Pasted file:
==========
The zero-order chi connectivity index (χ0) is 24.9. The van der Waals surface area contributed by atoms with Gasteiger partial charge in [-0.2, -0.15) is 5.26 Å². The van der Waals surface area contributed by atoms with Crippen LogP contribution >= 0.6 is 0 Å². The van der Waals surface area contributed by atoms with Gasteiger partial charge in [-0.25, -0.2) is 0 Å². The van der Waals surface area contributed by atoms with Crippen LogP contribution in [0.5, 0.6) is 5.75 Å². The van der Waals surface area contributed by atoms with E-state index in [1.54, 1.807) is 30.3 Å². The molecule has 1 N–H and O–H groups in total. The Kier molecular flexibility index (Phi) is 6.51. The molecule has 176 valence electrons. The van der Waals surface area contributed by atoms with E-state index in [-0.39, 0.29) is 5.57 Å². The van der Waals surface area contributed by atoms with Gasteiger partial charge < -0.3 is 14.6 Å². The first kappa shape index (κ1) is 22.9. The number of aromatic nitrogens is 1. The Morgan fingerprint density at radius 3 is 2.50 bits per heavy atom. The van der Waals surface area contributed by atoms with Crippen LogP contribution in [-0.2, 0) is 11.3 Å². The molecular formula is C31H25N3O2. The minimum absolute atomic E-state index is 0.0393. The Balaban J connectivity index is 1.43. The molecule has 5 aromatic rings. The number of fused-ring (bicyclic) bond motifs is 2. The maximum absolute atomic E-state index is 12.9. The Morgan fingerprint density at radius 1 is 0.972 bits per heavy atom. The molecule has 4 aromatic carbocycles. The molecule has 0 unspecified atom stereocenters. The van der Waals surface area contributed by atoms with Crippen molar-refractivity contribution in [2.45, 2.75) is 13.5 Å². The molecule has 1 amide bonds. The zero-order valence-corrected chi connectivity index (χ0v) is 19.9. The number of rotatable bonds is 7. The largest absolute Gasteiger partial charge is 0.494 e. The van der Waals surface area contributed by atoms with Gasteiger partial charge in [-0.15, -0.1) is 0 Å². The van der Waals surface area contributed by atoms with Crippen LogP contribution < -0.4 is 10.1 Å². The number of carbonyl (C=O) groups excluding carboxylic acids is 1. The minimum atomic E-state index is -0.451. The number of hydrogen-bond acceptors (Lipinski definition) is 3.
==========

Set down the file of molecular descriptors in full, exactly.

The zero-order chi connectivity index (χ0) is 24.9. The van der Waals surface area contributed by atoms with Gasteiger partial charge in [-0.2, -0.15) is 5.26 Å². The van der Waals surface area contributed by atoms with Crippen LogP contribution >= 0.6 is 0 Å². The van der Waals surface area contributed by atoms with Gasteiger partial charge in [-0.25, -0.2) is 0 Å². The van der Waals surface area contributed by atoms with Crippen LogP contribution in [0.5, 0.6) is 5.75 Å². The van der Waals surface area contributed by atoms with E-state index in [1.54, 1.807) is 30.3 Å². The molecule has 1 N–H and O–H groups in total. The Kier molecular flexibility index (Phi) is 6.51. The molecule has 176 valence electrons. The van der Waals surface area contributed by atoms with E-state index in [-0.39, 0.29) is 5.57 Å². The van der Waals surface area contributed by atoms with Gasteiger partial charge < -0.3 is 14.6 Å². The first kappa shape index (κ1) is 22.9. The number of aromatic nitrogens is 1. The Morgan fingerprint density at radius 3 is 2.50 bits per heavy atom. The van der Waals surface area contributed by atoms with Crippen LogP contribution in [-0.2, 0) is 11.3 Å². The molecular formula is C31H25N3O2. The minimum absolute atomic E-state index is 0.0393. The Balaban J connectivity index is 1.43. The molecule has 5 aromatic rings. The number of fused-ring (bicyclic) bond motifs is 2. The maximum absolute atomic E-state index is 12.9. The Morgan fingerprint density at radius 1 is 0.972 bits per heavy atom. The molecule has 4 aromatic carbocycles. The molecule has 0 unspecified atom stereocenters. The van der Waals surface area contributed by atoms with Crippen molar-refractivity contribution in [2.45, 2.75) is 13.5 Å². The molecule has 1 amide bonds. The zero-order valence-corrected chi connectivity index (χ0v) is 19.9. The number of rotatable bonds is 7. The largest absolute Gasteiger partial charge is 0.494 e. The van der Waals surface area contributed by atoms with Gasteiger partial charge in [-0.15, -0.1) is 0 Å². The van der Waals surface area contributed by atoms with Crippen LogP contribution < -0.4 is 10.1 Å². The number of carbonyl (C=O) groups excluding carboxylic acids is 1. The minimum atomic E-state index is -0.451. The number of hydrogen-bond acceptors (Lipinski definition) is 3.